No need to pack the Supreme Court, just unpack it

Democrats who are fretting over Amy Coney Barrett—the creepy Aunt Lydia clone from “The Handmaid’s Tale”—becoming the sixth right-wing justice on the U.S. Supreme Court are suggesting that a Joe Biden administration use its constitutional prerogative and add additional members to the court in an effort to restore jurisprudential equilibrium to the court. There is another solution to returning balance to the nation’s highest court that does not entail “packing.”

By reviewing false statements made by Donald Trump nominee Brett Kavanaugh during his Senate confirmation hearing, the circumstances behind former Associate Justice Anthony Kennedy’s sudden retirement and its relationship to Kennedy’s son’s executive position at major Trump lender Deutsche Bank, Justice Clarence Thomas’s and wife, Ginni Thomas’s, unethical side political activities, a page can be borrowed from the scandal that drove Associate Supreme Court Justice Abe Fortas from the bench in 1969. By restoring the ethical standards applied against Fortas, a Texas crony of Lyndon Baines Johnson, the current Supreme Court can be “unpacked” of its unsavory members. If Barrett is found to have lied during her own hearing, she can be added to the unpacking list. By restoring ethical standards to the members of the court and driving off the bench the bad applies, a President Joe Biden could and should find himself appointing at least three replacements to the Supreme Court.

In 1965, President Johnson nominated Fortas to the Supreme Court after Johnson persuaded Associate Justice Arthur Goldberg to resign from the court to become U.S. ambassador to the United Nations. The move remains controversial as Goldberg gave up a life appointment for what amounted to a temporary job at the UN. For Johnson, Fortas on the court was key to pushing his Great Society social programs. Fortas, as Johnson’s architect of the Warren Commission, would also be well-suited on the nation’s highest bench to tamp down any unforeseen legal or constitutional repercussions from the assassination of President John F. Kennedy. Fortas also believed in a strong executive and a diminished role for the legislative body, which was music to LBJ’s ears.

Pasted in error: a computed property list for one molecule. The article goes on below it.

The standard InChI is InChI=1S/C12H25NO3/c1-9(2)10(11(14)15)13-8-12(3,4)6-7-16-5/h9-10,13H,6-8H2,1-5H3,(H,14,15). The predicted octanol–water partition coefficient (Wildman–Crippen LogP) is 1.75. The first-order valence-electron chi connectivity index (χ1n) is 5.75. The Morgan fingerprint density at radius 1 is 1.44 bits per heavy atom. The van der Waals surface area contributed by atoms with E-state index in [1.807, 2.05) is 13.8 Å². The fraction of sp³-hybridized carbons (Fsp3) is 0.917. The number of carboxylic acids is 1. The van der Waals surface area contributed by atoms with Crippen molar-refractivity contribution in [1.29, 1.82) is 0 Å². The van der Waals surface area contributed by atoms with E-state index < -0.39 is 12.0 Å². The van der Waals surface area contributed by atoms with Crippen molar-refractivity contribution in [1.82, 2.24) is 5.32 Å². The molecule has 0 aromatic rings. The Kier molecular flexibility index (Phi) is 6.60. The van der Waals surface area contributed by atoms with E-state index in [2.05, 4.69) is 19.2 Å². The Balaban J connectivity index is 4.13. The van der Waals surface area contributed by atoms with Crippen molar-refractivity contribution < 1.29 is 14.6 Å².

In June 1968, Johnson, a lame duck president after he announced he would not run for a second term, responded to Chief Justice Earl Warren’s retirement announcement by deciding that Fortas was his choice to become Chief Justice. Senate Judiciary Committee Chairman James Eastland (D-MS) oversaw an acrimonious confirmation hearing. Fortas, a Yale Law School graduate, was challenged on his political and personal relationship with his fellow Texan, Johnson, while also serving on the nation’s highest court. Republicans and a few Democrats also felt it was wrong for Johnson to be selecting a chief justice with seven months left in Johnson’s term, an argument being heard today with regard to the Barrett nomination during the final run-up to Election Day.

Fortas’s activities off the bench are what eventually sunk his nomination as chief justice and prompted his resignation from the court.

While on the court, Fortas was found to have accepted $15,000 in speaking fees from American University’s Washington College of Law. The money amounted to 40 percent of an Associate Justice’s salary at the time. It was further discovered that the university money paid to Fortas did not come from academic coffers but from a private source involving 40 companies and his former Arnold, Fortas & Porter law firm clients and partners. Some of the companies had cases pending before the Supreme Court. Facing the combined opposition of Republicans and conservative Democrats in the Senate, Fortas withdrew his nomination as Chief Justice.

Clarence Thomas’s political business activities, including those involving his far-right wife, make Fortas look like a piker. Ginni Thomas’s extremist political action committee contrivances involving individuals like video provocateur and defamation artist James O’Keefe and other “Crowdsourcer” figures like Richard Viguerie and Cleta Mitchell make Clarence Thomas less suited for the court than even Fortas.